The best piece of advice I gave high schoolers was to get out and run in the morning (of course this was on non-school days). If you get out and run in the morning, then you have the rest of the day to do whatever it is you want without the thought of a run hanging over your head or even your stomach. 

Nothing feels better than to know that you accomplished a run today and your body and mind feels better for it the rest of the day. 

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A view from one of my early morning runs. Another benefit is quiet peaceful scenery.

There are two ways to go about morning runs.  First you can get up at the crack of dawn to sneak it in before the day truly starts.  This is hard, but there is a big benefit.  If you get in this habit you end up automatically putting on those clothes and shoes and going out the door before your mind has a chance to wake up and stop you.  It will take many days to pulls yourself out of those comfy covers and get into that habit, but once it is a habit it becomes routine like getting up and brushing your teeth.

Now, I tried this method for about a couple months with my husband before we had kids, and it just didn’t work for me.  I am not a good morning runner.  My body feels sluggish, and I never felt like I got in a good run.  Some people thrive off of an early morning run, like my husband, but I don’t. 

If you are like me, get up earlier anyway, like you would go for a run.  Instead take 30 minutes to fully wake up your body, then go for a run.  Maybe have a cup of coffee or tea (and don’t forget a glass of water!) then get out there.  It totally works for me.  I actually wake up earlier (5:30) and get some things done in the morning that I know I would normally do during the time I plan to run.  Then I take my daughter to school and go for a run right after dropping her off.  It is a schedule that works for me.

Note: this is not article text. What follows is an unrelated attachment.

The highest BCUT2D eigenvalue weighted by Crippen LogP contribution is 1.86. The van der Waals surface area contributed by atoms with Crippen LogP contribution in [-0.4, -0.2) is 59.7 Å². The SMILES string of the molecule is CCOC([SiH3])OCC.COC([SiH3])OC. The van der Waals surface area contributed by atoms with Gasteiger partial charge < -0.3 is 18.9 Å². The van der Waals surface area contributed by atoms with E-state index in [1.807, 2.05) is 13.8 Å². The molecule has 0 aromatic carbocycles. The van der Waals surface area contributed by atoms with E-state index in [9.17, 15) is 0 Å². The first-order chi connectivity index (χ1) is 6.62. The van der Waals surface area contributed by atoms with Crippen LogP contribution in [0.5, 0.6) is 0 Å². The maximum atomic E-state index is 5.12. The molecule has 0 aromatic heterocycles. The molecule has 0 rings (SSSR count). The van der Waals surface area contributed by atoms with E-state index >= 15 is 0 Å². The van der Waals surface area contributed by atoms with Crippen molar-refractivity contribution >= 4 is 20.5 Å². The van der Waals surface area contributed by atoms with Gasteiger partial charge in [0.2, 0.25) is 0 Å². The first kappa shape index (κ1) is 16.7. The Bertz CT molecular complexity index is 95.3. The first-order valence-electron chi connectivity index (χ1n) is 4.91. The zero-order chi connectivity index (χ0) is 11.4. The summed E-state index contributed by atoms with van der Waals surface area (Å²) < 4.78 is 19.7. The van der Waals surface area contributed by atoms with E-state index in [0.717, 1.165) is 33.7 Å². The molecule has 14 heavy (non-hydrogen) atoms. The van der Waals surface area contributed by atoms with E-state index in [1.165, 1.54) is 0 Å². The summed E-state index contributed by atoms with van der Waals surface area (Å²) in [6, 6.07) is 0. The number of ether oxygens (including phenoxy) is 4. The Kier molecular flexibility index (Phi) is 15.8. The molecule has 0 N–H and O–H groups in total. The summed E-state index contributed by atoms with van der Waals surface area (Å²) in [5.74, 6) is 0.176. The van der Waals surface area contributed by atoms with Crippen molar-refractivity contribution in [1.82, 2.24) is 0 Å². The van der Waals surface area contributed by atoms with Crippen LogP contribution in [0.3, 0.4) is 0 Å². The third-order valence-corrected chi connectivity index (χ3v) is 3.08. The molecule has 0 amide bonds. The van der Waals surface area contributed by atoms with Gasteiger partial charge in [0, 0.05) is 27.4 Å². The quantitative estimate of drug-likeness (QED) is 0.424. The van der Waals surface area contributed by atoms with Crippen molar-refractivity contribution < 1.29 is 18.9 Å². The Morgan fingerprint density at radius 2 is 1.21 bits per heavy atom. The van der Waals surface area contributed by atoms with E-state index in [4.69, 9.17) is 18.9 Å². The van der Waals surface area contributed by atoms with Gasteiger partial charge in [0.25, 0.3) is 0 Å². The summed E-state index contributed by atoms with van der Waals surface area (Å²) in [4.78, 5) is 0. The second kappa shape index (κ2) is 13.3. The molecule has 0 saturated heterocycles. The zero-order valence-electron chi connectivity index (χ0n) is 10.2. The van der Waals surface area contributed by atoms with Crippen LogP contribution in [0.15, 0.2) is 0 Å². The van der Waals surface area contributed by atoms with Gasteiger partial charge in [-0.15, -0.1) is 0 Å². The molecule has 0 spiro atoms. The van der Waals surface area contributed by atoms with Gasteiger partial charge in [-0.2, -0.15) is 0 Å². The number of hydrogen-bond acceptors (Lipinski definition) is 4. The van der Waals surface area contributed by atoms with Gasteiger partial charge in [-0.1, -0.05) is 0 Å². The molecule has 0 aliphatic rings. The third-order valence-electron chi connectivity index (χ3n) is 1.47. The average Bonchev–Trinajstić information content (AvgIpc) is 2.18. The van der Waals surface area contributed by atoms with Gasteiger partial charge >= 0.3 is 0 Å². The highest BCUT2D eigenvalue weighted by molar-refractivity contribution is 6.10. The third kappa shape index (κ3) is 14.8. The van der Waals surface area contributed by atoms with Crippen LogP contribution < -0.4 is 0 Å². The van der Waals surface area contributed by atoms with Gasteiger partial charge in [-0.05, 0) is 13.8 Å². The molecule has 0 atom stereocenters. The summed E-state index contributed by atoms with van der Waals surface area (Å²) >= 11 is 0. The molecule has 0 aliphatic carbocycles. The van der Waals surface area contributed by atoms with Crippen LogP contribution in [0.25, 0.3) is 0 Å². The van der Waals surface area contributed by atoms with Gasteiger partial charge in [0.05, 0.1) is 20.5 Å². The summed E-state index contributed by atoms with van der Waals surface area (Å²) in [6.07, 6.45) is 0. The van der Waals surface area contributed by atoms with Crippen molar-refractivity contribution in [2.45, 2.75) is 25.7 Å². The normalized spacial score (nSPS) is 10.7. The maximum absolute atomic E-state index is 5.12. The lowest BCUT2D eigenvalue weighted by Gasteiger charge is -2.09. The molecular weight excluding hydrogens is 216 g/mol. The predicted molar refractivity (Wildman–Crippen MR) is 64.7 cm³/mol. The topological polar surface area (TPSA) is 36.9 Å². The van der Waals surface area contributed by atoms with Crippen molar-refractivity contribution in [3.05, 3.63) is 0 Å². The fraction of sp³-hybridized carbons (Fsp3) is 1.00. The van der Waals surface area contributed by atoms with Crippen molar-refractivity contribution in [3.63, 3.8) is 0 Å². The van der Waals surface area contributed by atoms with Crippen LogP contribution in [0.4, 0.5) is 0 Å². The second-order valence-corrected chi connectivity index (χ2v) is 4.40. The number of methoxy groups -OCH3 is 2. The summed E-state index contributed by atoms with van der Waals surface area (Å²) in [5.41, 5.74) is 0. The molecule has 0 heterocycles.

Create a schedule that fits you but include a morning run.  Trust me, it is much easier to talk yourself out of an afternoon, early evening run than a morning run!
 
Day 1: Introduction
Day 2:  Start Small, Build Slow
Day 3:  It Doesn’t Have To Be Boring
Day 4:  Stitches
Day 5:  Keep a Diary
Day 6:  Dangerous Thoughts
Day 7:  Week 1 Done – Some Suggestions
Day 8:  Treadmill Training – Baby it’s cold (or raining) outside
Day 9:  A Motivational Quote for You
Day 10:  Distractions
Day 11:  Partner Up!
Day 12:  Another Motivational Quote to Ponder
Day 13:  A Word on Dehydration and Motivation
Day 14:  Week 2 Flew!  Check in
Day 15:  Mornings
Day 16:  Visual Motivators

Also, if you want more motivation, you might want to follow my Pin Board ‘Run’!

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